Occasionally they have chosen to worship with us at St Mary’s if they don’t have a Sunday service on the base.

  17. Beverley Phillips says:

    As an Australian, who these past two weeks has felt absolutely dismayed and furious at the deeply divisive actions by the Abp of Sydney and his lackey the Bp. of Tasmania, in spite of the Primate, who both participated in the Canon Lines ordination as Bp. I take great heart from what I have read above. I trust that SEC understand these actions do not represent the views of the Anglican Church here, and that the wonderful Scottish feistiness I hear above will accord an appropriate ‘welcome’ to the disrespect this person will represent. Thank you SEC for being a beacon to others.

    P.S. To read the statement from our Primate and our Archdeacon just look at my Facebook page.

  18. Julie says:

    Very pleased, that Vice Provost Cedric has mentioned “The Jacobites” in his comment.
    Yes, Clergy and new members of SEC congregations travelling north should know about the allegiance of the SEC to the Jacobite Cause.
    For example: Episcopalian Chaplains accompanied Prince Charles Edward Stuart’s army to Derby and to the Battle of Culloden in 1746. The repercussions re culture, language and population reverberate today.
    Earlier, the Genocide, which took place at Glencoe in 1692, was more than a consequence of taking the Oath too late, but of being ‘on the wrong side’ and opposing the Hanoverian King.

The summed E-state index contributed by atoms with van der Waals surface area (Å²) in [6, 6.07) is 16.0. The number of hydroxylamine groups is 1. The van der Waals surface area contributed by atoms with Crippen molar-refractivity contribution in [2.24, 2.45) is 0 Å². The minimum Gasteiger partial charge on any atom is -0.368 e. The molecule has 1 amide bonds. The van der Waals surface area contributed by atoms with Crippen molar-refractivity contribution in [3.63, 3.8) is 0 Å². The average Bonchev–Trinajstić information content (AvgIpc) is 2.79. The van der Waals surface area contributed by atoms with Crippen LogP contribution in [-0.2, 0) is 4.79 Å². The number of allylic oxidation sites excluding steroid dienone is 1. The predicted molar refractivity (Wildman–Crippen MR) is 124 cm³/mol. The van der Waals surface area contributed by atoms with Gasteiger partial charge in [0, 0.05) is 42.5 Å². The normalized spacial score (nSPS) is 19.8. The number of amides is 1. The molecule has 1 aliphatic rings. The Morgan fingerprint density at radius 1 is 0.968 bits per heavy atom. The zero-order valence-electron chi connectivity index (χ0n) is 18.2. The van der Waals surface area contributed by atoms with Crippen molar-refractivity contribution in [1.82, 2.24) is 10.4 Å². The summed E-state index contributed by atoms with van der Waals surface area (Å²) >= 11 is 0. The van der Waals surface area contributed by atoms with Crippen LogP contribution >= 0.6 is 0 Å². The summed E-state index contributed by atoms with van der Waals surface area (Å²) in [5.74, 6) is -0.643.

Take yourselves to NMS and see for yourselves the Exhibition:
    Bonnie Prince Charlie & The Jacobites (23 June-12 Nov), which has been described as one of the best expositions of the SEC and its place in Scottish history.
    On display is a Jacobite broadsword. On the blade is engraved the motto:
    For the prosperity of Scotland and NO Union……For God, my Country and King James the 8.

    Like the Church of Wales, here in Scotland, we offer Services and celebration of the Eucharist in Gaelic.
    The spirituality of the language adds another dimension to worship.
    (see website of Diocese of Argyll & The Isles/Gaelic and SEC Gaelic Society)
    Fàilte!

    • PamB says:

      While I agree that the exhibition is wonderful in many ways, and a visual treat, I really don’t feel that one comes away feeling that the 21st SEC is either explained nor justified by it. There is very little rebutting, either in text form or in the form of artefacts to what was really a Victorian, Walter Scott fuelled romanticisation of what was a much more politically and morally complex situation. Certainly the theological and liturgical waters closed very quickly over the Jacobite cause long before the death of the (by then) alcoholic and abusive “Young” Pretender, leaving the modern SEC to be shaped more by the scholarship of Bishops Maxwell and Wedderburn in its distinctive Eucharistic theology.